And that leads me to my favorite thing about this Southern gate. I get to interact with everyday-Chinese people. I know that may shock you. “You live in China, Jen. Of course, you interact with Chinese people.” And you’re right. I do. I take the bus and taxis. I shop at stores and buy things. But it’s not often that I get to have daily interaction with the same people over and over again- to smile at them and say “hello” even when I’m not shopping at their little market. I’m excited about this opportunity to make friends with these few lovely Chinese people. It’s been a long awaited moment, mostly because of the language barrier. But, as I learn more, I hope to make some non-English speaking Chinese friends right outside my home. How’s that for getting out of the bubble?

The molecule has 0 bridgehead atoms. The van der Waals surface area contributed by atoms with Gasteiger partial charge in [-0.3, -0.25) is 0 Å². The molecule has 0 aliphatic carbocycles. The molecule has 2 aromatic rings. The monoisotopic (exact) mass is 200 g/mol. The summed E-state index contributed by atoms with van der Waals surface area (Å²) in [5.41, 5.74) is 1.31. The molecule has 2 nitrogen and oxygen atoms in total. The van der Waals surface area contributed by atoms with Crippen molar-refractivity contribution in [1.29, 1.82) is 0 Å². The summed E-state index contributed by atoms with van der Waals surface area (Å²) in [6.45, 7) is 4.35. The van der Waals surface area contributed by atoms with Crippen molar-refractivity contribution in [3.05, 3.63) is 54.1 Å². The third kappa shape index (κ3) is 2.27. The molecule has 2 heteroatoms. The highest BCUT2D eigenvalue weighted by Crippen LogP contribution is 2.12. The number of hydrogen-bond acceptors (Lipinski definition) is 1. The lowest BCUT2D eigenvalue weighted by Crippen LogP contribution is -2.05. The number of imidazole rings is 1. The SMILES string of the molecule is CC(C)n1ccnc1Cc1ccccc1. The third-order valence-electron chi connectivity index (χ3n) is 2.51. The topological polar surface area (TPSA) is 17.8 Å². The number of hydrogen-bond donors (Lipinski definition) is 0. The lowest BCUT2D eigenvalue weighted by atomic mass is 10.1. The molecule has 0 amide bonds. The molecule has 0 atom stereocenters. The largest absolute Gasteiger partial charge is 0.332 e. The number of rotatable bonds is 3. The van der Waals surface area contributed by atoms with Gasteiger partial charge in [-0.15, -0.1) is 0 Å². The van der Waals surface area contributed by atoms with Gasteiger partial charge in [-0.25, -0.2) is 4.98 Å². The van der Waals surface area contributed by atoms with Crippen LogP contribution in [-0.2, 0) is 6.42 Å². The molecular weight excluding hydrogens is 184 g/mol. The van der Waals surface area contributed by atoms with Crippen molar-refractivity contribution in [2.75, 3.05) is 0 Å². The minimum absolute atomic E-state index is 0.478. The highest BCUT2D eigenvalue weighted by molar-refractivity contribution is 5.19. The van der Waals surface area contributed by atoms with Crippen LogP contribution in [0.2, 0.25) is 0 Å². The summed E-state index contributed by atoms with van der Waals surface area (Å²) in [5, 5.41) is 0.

Monday, July 19, 2010

Moving Along

So, we're all just going to move on and forget about any other blogs that might have anything to do with my trip this summer. I wrote the promised second post but accidentally deleted it and have been avoiding blogging since. It was either avoidance or my computer thrown through the window...moving right is my clean-slate day.

Some exciting things have happened since we last talked.

I moved to a new place. My new apartment is awesome. It's beautiful and cozy and decorated just how I like it. Most importantly of course, it's all mine. That's right boys and girls, I've finally become an adult and have a place of my own. I've been busy decorating and moving and unpacking. It's taken awhile to figure out where I want to put things. You know, when you have a roommate, you always have to compromise where the dishes go or where stuff is stored. So now that it's totally my decision, well, it's a little overwhelming. I'm still shifting things around trying to find out where I want to them to go. I'll post pictures at some point so you can see the new abode. It's just not quite ready to be seen by the public.